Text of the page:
Another poll shows narrative on climate change is dead wrong
Last week a campaign
spending analysis documented the unchecked and mostly undisclosed
spending by shadowy front groups on energy-related advertising designed to
influence the 2010 congressional midterm elections. That report found that
these shadow front groups are spending big — more than $68.5 million on energy-related
Now along comes a
new poll, the latest in a string of public and private polling that
demonstrates that these front groups are just dead wrong when it comes to
climate and energy policy and that voters are not motivated to vote against
climate and energy supporters.
Released yesterday, the survey shows that a vast majority of independent voters
support a federal policy on climate change and clean energy. According to an
E&E News report on the poll, the survey found “62 percent of independents
see global warming as a problem that justifies national leadership on a
solution, compared with 27 percent of tea party supporters, 39 percent of
Republicans and 82 percent of Democrats. In total, 62 percent of respondents
said that the United States should lead the way on climate change and 27
percent agreed that the country should wait on a response because global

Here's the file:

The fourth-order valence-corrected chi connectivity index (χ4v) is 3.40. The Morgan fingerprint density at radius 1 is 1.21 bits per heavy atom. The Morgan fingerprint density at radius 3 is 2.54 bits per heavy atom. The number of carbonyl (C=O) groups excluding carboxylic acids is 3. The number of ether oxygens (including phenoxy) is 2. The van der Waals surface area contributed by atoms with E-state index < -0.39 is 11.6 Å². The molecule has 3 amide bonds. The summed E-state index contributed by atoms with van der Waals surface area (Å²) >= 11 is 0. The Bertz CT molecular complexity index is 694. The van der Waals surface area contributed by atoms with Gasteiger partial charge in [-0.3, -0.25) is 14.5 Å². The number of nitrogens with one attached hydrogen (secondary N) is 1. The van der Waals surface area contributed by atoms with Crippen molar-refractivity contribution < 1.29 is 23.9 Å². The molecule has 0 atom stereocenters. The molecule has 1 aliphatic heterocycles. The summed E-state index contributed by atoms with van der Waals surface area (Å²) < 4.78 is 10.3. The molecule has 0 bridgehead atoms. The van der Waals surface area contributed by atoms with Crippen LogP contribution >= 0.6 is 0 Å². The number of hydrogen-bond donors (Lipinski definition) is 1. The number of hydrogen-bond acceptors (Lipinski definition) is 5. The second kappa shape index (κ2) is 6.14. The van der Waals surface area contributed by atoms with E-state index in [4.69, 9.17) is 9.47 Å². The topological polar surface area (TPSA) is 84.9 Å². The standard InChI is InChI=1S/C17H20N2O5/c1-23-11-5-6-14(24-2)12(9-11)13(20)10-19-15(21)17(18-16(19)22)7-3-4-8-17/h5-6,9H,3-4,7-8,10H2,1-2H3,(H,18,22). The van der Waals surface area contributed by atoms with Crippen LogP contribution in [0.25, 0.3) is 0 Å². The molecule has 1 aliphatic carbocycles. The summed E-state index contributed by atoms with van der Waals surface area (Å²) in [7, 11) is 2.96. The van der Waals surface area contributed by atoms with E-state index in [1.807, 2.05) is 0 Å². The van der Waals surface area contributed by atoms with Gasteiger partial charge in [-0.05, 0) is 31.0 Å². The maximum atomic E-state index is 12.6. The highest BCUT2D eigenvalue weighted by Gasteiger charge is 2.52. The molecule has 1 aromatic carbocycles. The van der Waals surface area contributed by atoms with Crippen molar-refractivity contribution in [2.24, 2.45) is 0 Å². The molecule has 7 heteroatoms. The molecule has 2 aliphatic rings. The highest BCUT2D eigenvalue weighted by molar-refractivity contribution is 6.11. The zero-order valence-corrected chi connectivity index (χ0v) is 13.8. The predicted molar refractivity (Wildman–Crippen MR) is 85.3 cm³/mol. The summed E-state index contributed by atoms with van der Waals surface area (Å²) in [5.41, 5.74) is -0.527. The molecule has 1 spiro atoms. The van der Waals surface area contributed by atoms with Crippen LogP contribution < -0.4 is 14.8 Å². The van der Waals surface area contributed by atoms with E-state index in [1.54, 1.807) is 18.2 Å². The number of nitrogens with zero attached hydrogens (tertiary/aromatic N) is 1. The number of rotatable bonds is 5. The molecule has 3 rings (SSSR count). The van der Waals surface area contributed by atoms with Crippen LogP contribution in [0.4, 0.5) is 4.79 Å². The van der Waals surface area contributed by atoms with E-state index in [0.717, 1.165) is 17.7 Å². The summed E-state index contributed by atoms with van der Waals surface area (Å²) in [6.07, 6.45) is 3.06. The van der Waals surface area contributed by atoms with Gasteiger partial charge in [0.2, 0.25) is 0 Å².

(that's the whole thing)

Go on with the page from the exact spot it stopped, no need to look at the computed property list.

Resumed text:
warming may or may not be happening.”
That’s just one poll, you say? Well, consider these polls I’ve written about
·An ABC News/Washington Post poll (conducted
June 3-6, 2010) reported that 71 percent of adults think the federal government
should regulate the release of greenhouse gases in an effort to reduce global
warming, and just 26 percent think it should not.
·A Wall Street Journal/NBC poll
(conducted June 17-21, 2010) found 63 percent supported and just 31 percent
opposed an energy proposal “designed to reduce carbon emissions and increase
the use of alternative and renewable energy sources, even if it means an
increase in the cost of energy.”
·A USA Today/Gallup poll
(conducted June 11-13, 2010) found that 56 percent of adults favored Congress
regulating “energy output from private companies in an attempt to reduce global
warming,” and just 40 percent opposed it.
·An August poll released by the Benenson Strategy Group found that 63 percent
of likely 2010 voters support a bill that would “limit pollution, invest in
domestic energy sources and encourage companies to use and develop clean
energy. It would do this in part by charging energy companies for carbon
pollution in electricity or fuels like gas.”
Election pundits are quick to point to “cap-and-trade” as an albatross around
Democrats’ neck. What the polling data show, and what the overwhelming support
of independent voters demonstrates, is that climate change is a winning
political issue with broad appeal, especially among those who are interested in
a future that includes energy security.
David Di Martino is CEO of Blue Line Strategic Communications Inc.
The views expressed in this blog are his and do not necessarily represent Blue
Line’s. Follow David: @bluelinedd
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